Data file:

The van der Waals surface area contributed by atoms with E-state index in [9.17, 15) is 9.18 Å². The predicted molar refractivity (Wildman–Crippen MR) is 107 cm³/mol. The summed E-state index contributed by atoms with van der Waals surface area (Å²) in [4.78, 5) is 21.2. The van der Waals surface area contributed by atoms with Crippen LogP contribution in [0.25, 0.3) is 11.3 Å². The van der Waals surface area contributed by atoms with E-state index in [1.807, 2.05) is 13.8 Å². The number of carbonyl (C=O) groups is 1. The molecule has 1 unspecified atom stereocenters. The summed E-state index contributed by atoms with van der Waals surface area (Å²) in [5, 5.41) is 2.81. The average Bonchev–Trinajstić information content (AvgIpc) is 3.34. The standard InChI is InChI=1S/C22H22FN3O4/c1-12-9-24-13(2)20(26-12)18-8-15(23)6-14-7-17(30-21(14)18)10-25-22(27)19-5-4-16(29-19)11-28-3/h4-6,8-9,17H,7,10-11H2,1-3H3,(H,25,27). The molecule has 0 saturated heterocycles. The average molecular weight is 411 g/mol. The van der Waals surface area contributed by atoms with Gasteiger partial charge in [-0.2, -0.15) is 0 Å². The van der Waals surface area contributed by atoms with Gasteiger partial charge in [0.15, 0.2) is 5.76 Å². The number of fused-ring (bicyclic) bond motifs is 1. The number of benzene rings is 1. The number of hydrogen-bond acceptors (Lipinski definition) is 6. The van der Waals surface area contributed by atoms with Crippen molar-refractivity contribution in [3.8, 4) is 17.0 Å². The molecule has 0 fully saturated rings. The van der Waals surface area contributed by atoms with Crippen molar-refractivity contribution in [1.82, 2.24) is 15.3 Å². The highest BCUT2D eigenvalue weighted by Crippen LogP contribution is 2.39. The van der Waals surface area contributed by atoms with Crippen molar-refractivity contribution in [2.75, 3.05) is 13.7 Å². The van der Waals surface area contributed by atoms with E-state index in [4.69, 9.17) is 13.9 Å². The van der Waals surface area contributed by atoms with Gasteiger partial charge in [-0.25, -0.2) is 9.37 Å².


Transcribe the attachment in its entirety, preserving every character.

The van der Waals surface area contributed by atoms with E-state index in [9.17, 15) is 9.18 Å². The predicted molar refractivity (Wildman–Crippen MR) is 107 cm³/mol. The summed E-state index contributed by atoms with van der Waals surface area (Å²) in [4.78, 5) is 21.2. The van der Waals surface area contributed by atoms with Crippen LogP contribution in [0.25, 0.3) is 11.3 Å². The van der Waals surface area contributed by atoms with E-state index in [1.807, 2.05) is 13.8 Å². The number of carbonyl (C=O) groups is 1. The molecule has 1 unspecified atom stereocenters. The summed E-state index contributed by atoms with van der Waals surface area (Å²) in [5, 5.41) is 2.81. The average Bonchev–Trinajstić information content (AvgIpc) is 3.34. The standard InChI is InChI=1S/C22H22FN3O4/c1-12-9-24-13(2)20(26-12)18-8-15(23)6-14-7-17(30-21(14)18)10-25-22(27)19-5-4-16(29-19)11-28-3/h4-6,8-9,17H,7,10-11H2,1-3H3,(H,25,27). The molecule has 0 saturated heterocycles. The average molecular weight is 411 g/mol. The van der Waals surface area contributed by atoms with Gasteiger partial charge in [-0.2, -0.15) is 0 Å². The van der Waals surface area contributed by atoms with Gasteiger partial charge in [0.15, 0.2) is 5.76 Å². The number of fused-ring (bicyclic) bond motifs is 1. The number of benzene rings is 1. The number of hydrogen-bond acceptors (Lipinski definition) is 6. The van der Waals surface area contributed by atoms with Crippen molar-refractivity contribution in [3.8, 4) is 17.0 Å². The molecule has 0 fully saturated rings. The van der Waals surface area contributed by atoms with Crippen molar-refractivity contribution in [1.82, 2.24) is 15.3 Å². The highest BCUT2D eigenvalue weighted by Crippen LogP contribution is 2.39. The van der Waals surface area contributed by atoms with Crippen molar-refractivity contribution in [2.75, 3.05) is 13.7 Å². The van der Waals surface area contributed by atoms with E-state index in [4.69, 9.17) is 13.9 Å². The van der Waals surface area contributed by atoms with Gasteiger partial charge in [-0.25, -0.2) is 9.37 Å².